Compared to the power of monitoring all digital communications in a nation, the ability to film police making an arrest initially seems like weak tea. (Even asserting rights to this form of sousveillance has required protracted legal battles, and commentator Steve Silverman strongly discourages people from recording police surreptitiously, as Barrett did.) But protesters in the Occupy movement took to live-streaming video from their encampments, both to share proceedings with people who couldn't be physically present, and to ensure that any police violence would be documented and broadcast. (Charlie DeTar, a doctoral student at the Media Lab, produced a map visualizing these streams.) The firing of Lt. John Pike, the infamous "pepper-spray cop" who assaulted students at UC Davis, suggests that this documentation of abuse was effective.
Sousveillance has also become a routine part of election monitoring in much of the world. Enabled by technologies like Ushahidi, which allows thousands of people to report on an event and place their reports on an interactive map, citizen monitoring of elections by photographing long lines at polling places or voting irregularities has become common practice in much of the world.
When Barrett declares a revolution in citizen journalism due to Google Glass, he's thinking of this sense of sousveillance. With widespread use of Google Glass, it's more likely that abuses of power will be documented, as well as natural disasters and breaking news. But Barrett's video shows that there's a giant gap between an eyewitness account and a journalistic story. Yes, Barrett's video shows an arrest, but it doesn't help us figure out who was fighting and why, or what happened to the men after they were arrested. Pervasive cameras create more inputs for journalism, but they don't automatically answer the questions of who, what, where, and why that we expect of good journalism.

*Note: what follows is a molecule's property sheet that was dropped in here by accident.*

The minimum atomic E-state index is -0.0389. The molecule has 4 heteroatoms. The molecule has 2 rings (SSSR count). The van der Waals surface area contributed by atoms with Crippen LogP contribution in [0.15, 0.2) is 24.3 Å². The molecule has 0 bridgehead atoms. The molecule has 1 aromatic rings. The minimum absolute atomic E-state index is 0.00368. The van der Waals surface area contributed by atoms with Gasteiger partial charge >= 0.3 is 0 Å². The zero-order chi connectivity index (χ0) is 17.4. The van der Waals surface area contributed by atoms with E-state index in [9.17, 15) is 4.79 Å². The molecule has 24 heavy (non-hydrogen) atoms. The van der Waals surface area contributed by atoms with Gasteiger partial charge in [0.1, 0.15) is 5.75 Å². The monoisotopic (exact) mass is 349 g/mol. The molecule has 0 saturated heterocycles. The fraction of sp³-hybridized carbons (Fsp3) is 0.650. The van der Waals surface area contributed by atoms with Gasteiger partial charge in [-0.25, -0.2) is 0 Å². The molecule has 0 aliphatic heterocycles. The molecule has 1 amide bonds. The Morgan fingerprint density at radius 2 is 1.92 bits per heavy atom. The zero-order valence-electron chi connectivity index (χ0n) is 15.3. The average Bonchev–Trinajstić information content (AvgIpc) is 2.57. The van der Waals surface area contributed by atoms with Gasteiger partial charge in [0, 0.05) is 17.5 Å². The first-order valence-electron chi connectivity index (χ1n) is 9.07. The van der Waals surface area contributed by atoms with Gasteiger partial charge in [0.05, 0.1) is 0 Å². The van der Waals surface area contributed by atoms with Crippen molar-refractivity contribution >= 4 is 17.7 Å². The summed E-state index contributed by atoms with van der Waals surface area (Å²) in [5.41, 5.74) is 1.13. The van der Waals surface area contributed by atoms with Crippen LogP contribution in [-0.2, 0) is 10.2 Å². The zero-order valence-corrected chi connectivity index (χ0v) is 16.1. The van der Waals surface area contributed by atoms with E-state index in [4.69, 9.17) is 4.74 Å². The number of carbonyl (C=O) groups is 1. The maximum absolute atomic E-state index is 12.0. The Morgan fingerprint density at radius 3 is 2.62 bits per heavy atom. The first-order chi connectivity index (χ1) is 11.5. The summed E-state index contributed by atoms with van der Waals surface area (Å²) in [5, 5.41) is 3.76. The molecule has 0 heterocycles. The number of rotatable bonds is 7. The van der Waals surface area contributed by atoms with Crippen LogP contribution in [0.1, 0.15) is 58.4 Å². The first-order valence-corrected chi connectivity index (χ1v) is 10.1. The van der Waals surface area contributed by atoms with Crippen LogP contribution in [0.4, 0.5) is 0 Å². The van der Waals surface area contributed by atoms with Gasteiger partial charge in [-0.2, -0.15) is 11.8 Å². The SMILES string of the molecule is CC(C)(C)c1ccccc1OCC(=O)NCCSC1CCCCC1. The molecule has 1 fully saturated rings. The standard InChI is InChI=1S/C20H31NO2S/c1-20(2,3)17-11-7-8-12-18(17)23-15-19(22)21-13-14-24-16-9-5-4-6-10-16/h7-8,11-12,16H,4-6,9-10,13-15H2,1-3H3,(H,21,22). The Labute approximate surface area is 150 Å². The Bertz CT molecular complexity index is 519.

When Mann discusses sousveillance, he often talks about another facet of the idea: by wearing a camera and pointing it at people, he forces people to think about the implications of being watched. People often react badly to Mann's sousveillance, complaining that his camera is an invasion of their privacy. Mann hopes that this discomfort at being watched will inspire deeper consideration of the ways people are watched by corporations and governments.
Watching Barrett's video, it's easy to feel uncomfortable: for the people watching in the crowd who now feature in his film, and for the participants in the fight who've now been viewed by almost a million people online. Perhaps that discomfort will translate into a discussion of societal norms around cameras and lead to a legal or societal agreement that we don't record people without their permission—except in extraordinary circumstances.
There's another possibility. If Google Glass and other wearable cameras become pervasive, the uncomfortable and provocative experience of being watched eventually disappears and we simply get used to the idea that public spaces are spaces in which we expect to be filmed. Before we accede to that possibility, it's worth having an extended conversation about the balance between the power we gain from sousveillance and the constraints that surveillance puts on our behavior.
Ethan Zuckerman is director of the MIT Center for Civic Media.